Monday 26th September 2016
It has been an interesting few weeks.
Firstly, a major contract loss at work led to a Redundancy process through which I came successfully albeit with a change of hours and a loss of earnings. More than can be said for the poor souls who were less fortunate. Or are they? A fresh start may be a good thing. Certainly the situation at work is very unsure at the moment. Only time will tell.
Secondly, the TGO magazine landed on my mat with next year’s TGO Challenge application information within it’s pages. Now, I have been interested in participating in this event for a good few years but have never been in a position to apply. So, with my current employment situation you would be justified in thinking that I am not in a position to apply for yet another year’s Challenge. Well, I put the question to my wife Izzy and she concurred much to my surprise. I deliberated for a few days before putting in my application, bemused by my predicament and weighing up the costs and my current kit for suitability. Tapping on that Submit button (it’s an Online application form) brought a great satisfaction and a big smile to my face. Now it’s a waiting game to see if I will be accepted.
Thirdly, my wife Izzy gave the go ahead for a solo backpacking trip in the car. My usual stomping ground of the Peaks did not appeal. Daniel Clout, a fine Facebook acquaintance, had loaned me the use of a Mountain Laurel Designs Duomid which he had only just purchased secondhand and not yet used himself. So I had this shelter to test and the TGO Challenge preoccupying my mind with thoughts of proper mountain terrain, long miles and kit testing. Not to mention a great lack of fitness and the need to lose some weight. May 12th was a long way off should I be accepted but the sooner I started preparing for the crossing of Scotland the better.
In the few days preceding this trip I was monitoring the forecast in the viable areas twice daily. By viable I mean within a 5 hour drive of home. That is plenty far enough for an overnight backpacking trip in my opinion.
So, North Wales, the Lakes, Northumberland and even Galloway were on my watch list with my preference being for Wales. As the week progressed and the forecast became more distinct the list narrowed down to the Eastern Fells of the Lakes and eastern Snowdonia in Wales. It was wet and windy everywhere but I finally settled on the Arenigs, namely Arenig Fawr in north east Wales. The forecast was for brisk 40-50km/h winds, overnight rain and morning showers.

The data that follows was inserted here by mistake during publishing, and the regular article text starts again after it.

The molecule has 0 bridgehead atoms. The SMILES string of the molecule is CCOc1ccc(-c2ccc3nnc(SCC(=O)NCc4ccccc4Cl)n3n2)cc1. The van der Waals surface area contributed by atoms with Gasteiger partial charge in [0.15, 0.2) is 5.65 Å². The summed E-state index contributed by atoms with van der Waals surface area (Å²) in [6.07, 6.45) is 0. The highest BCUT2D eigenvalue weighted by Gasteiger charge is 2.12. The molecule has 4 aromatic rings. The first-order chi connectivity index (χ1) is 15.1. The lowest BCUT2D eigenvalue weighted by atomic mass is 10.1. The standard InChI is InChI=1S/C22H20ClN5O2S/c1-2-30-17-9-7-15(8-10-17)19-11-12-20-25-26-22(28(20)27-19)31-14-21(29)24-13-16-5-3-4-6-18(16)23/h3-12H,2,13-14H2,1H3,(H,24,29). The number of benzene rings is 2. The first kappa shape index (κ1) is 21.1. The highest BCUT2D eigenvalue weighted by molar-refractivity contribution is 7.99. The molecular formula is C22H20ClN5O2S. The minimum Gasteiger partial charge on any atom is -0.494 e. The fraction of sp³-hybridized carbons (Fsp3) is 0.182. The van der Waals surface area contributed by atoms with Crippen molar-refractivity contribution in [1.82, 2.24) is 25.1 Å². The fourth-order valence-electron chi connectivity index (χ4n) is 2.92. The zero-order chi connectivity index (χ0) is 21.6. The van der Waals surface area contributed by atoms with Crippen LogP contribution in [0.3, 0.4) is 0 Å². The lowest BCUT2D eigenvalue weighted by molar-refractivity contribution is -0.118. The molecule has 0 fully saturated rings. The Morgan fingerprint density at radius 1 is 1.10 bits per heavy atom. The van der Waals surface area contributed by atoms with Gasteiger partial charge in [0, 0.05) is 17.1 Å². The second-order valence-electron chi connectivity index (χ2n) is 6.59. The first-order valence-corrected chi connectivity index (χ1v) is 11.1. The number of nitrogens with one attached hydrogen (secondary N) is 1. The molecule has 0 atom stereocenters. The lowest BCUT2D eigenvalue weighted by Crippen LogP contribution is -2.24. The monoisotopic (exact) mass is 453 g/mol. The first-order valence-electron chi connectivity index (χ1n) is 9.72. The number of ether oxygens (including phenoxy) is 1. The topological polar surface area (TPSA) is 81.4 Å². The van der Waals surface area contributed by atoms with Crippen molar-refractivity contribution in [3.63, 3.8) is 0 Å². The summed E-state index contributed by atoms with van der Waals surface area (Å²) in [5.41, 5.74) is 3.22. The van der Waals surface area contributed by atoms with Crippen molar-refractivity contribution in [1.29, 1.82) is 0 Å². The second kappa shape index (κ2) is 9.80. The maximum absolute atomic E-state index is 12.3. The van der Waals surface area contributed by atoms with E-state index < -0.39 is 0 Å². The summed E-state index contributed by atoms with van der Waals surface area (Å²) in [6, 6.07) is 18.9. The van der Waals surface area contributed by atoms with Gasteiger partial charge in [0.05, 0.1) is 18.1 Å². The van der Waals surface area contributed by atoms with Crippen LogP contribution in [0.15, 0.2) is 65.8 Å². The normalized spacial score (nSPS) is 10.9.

I wasn’t going to postpone however. All good preparation for the TGO Challenge!
Day One – Saturday 24th September
I parked up in a lay-by along the narrow road south of Llyn Celyn, donned my hiking gear and set off up the track onto the lower western flanks of Arenig Fawr. It was a little after dinner. I’d eaten a late breakfast so snacks would keep me going until evening.
The fine setting, a fresh breeze, sunny spells and the prospect of some quality solo hill time had me in high spirits.
The track up to Llyn Arenig Fawr provided easy going access to the foot of the mountain proper. Visibility was very good and the views opening up around me were the finest I’d seen in many months. There was not a soul about, though I did hear dogs barking from somewhere seemingly nearby, though with the vagaries of sound in the hills they could have been miles away.
The Llyn is a reservoir with warning signs boldly displayed giving warning of the hidden depths, submerged obstacles, thin ice in winter and, more pertinently to my intentions, the health hazard posed by the presence of blue and green algae. I had 500ml of water in my rucksack but would need to source at least another litre and a half for overnight. No doubt there would be plentiful water about with the recent rainfall.
I crossed the dam at the outflow and ascended the grassy slopes directly over the broken face (Y Castell) at the far end of the Llyn. It wasn’t particularly steep or arduous but I stopped several times to catch my breath and admire the expanding views behind me. The ridge was quickly underfoot and the summit proper came into view still the better part of a kilometre distant and a 100m above me. The path I stumbled upon at the ridge soon disappeared without trace on the boggy ground amidst the reeds. Somewhere here I took my first sodden footsteps of the trip. My Wild Cats filled with chilly water that cooled my warm feet and squelched for a few paces before draining. This is a feeling that no longer bothers me in the slightest. My feet were soon warm again. My socks fit well so blisters or discomfort are never a problem when they are wet.
I picked my way upwards amidst the litter of stones on the southern flank of the main ridge.